above, is one obligated to place one's situation in the hands of the
mara d'atra in the locale, even if that individual is someone with whose
p'sak s/he has strong reason to believe s/he could not live, perhaps
literally?  Similarly, even if that mara d'atra "passes the question up
the line," since the way he presents it, and the influence the
presentation exerts on the p'sak from "up the line," could literally be
a matter of life or death in certain circumstances?


From: Joseph Geretz <jgeretz@...>
Date: Wed, 19 Jan 2000 19:58:54 -0500
Subject: Praying with Avaryonim (Sinners)

Several posters have responded with basically the same theme. That there
is indeed a category of Avaryonim, with whom it is forbidden to pray
with during the year, but for whom a special exception is made on Yom
Kippur. One who had been put in Cherem (excommunication) would qualify
as this type of Avaryon.

Daniel Katsman juxtaposed two interesting statements and so I am
commenting specifically on his comments, although others have replied in
the same vein.

> According to the Goldschmidt mahzor for Yom Kippur
> (introduction, page 28), "Anu mattirin le-hitpallel
> 'im ha-avaryanim" was introduced into the Yom Kippur
> davening by the MaHaRaM of Rotenburg.  "Here is given
> a special heter for people who were in niddui
> (excommunicated) because they had transgressed
> the decrees of the community and were therefore
> separated from public prayer, to participate in the
> prayer on this day."


> Ba'er Heitev, Orah Hayyim 619:1, says something similar.)
> I.e., the "avaryan" in this context is not a run-of-the-mill
> non-observant Jew, but someone who has been put in herem.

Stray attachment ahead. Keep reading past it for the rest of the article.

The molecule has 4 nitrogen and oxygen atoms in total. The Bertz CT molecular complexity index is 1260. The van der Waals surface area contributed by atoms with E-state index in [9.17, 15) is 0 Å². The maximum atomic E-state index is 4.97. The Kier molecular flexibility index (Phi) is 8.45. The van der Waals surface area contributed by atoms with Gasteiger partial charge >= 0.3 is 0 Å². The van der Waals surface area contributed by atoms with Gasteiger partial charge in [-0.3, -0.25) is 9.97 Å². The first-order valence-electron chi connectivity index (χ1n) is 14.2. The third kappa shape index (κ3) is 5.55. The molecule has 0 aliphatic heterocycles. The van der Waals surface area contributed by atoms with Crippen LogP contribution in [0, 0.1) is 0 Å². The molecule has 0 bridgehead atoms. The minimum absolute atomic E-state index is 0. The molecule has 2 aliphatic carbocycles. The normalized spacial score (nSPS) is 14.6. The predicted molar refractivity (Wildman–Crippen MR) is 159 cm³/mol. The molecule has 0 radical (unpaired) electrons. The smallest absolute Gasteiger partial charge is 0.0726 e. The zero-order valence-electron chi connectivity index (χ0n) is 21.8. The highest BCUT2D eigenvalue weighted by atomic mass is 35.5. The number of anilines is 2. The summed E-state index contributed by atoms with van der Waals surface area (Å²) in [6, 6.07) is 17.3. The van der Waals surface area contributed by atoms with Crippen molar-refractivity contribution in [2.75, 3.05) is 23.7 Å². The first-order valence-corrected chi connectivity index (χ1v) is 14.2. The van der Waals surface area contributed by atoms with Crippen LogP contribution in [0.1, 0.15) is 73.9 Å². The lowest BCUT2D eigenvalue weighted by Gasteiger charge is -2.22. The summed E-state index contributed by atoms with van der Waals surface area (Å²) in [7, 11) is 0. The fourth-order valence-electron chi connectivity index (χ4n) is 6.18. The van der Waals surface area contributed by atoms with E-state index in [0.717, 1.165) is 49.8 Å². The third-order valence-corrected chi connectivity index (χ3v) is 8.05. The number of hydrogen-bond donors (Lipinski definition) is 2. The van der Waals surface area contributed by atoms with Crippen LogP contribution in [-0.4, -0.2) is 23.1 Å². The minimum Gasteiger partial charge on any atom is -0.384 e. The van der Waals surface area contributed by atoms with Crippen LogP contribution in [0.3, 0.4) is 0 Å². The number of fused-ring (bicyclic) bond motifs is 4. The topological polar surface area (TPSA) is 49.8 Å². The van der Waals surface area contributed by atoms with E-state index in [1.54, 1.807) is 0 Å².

I am wondering, whether to qualify as an Avaryon, would one would
actually have had to be put in Cherem? Or nowadays, where people are not
likely to actually be put in Cherem, would committing a Cherem-able
offense, or living a Cherem-able lifestyle, be enough to classify
someone as an Avaryon? I have the feeling, that in the days of MaHaRaM
of Rotenburg, what we nowadays casually call a 'run-of-the-mill
non-observant Jew', might very well have been a candidate for Cherem.

(I haven't seen it inside, but I find it significant that Daniel's
translation reads: 'because they had transgressed the _decrees of the
community_' [emphasis mine]. From this I understand, that (in those
days, at least) had they transgressed against G-d's laws, they certainly
would have been placed in Cherem.)

DISCLAIMER: I'm NOT talking about people who have unfortunately been
irreligious from birth.

I'm wondering about indivduals who have been raised in religious homes
and given a religious education, but who have nonetheless rebelled and
cast off the yoke of Torah. Assume such a person is a public Sabbath
desecrator, and publicly flaunts all of the Mitzvos. I have the
following question:

Do we deem this individual, this committer of Cherem-able offenses, as
an Avaryon, one who cannot be counted toward a Minyan? Or do we say,
that since we no longer place people in Cherem, that there is no longer
such a thing as an Avaryon who cannot be included in a Minyan, and
consequently, even such an openly rebellious individual can still be
counted toward a Minyan?

Kol Tuv,

Joseph Geretz
Focal Point Solutions, Inc.

From: Avi Feldblum <mljewish@...>
Date: Sat, 22 Jan 2000 21:48:49 -0500 (EST)
Subject: Re: Praying with Avaryonim (Sinners)

On Wed, 19 Jan 2000, Joseph Geretz wrote:

> (I haven't seen it inside, but I find it significant that Daniel's
> translation reads: 'because they had transgressed the _decrees of the
> community_' [emphasis mine]. From this I understand, that (in those days, at
> least) had they transgressed against G-d's laws, they certainly would have
> been placed in Cherem.)

I find it interesting that I interpret the translation in exactly the
opposite way from Yossie. As far as transgressing against God's laws, if
we were to be put in Cherem for that, we would all be in that state - ki
ain tzadik ba'aretz asher lo chatah - for there is not a rightous person
in the land who has not sinned. The specific issue that I see addressed
in what has been quoted, is that an individual has transgressed against
some "decree of the community" to place themselves outside of the
community, so for that reason, they were not permitted to come to the
shul during the year.

Would one of our Teaneck members give a copy of this Reb Ephraim
Kanarfogel to get a clarification from him on this MaHaRaM of Rotenburg?

Avi Feldblum
mail-jewish Moderator


End of Volume 31 Issue 12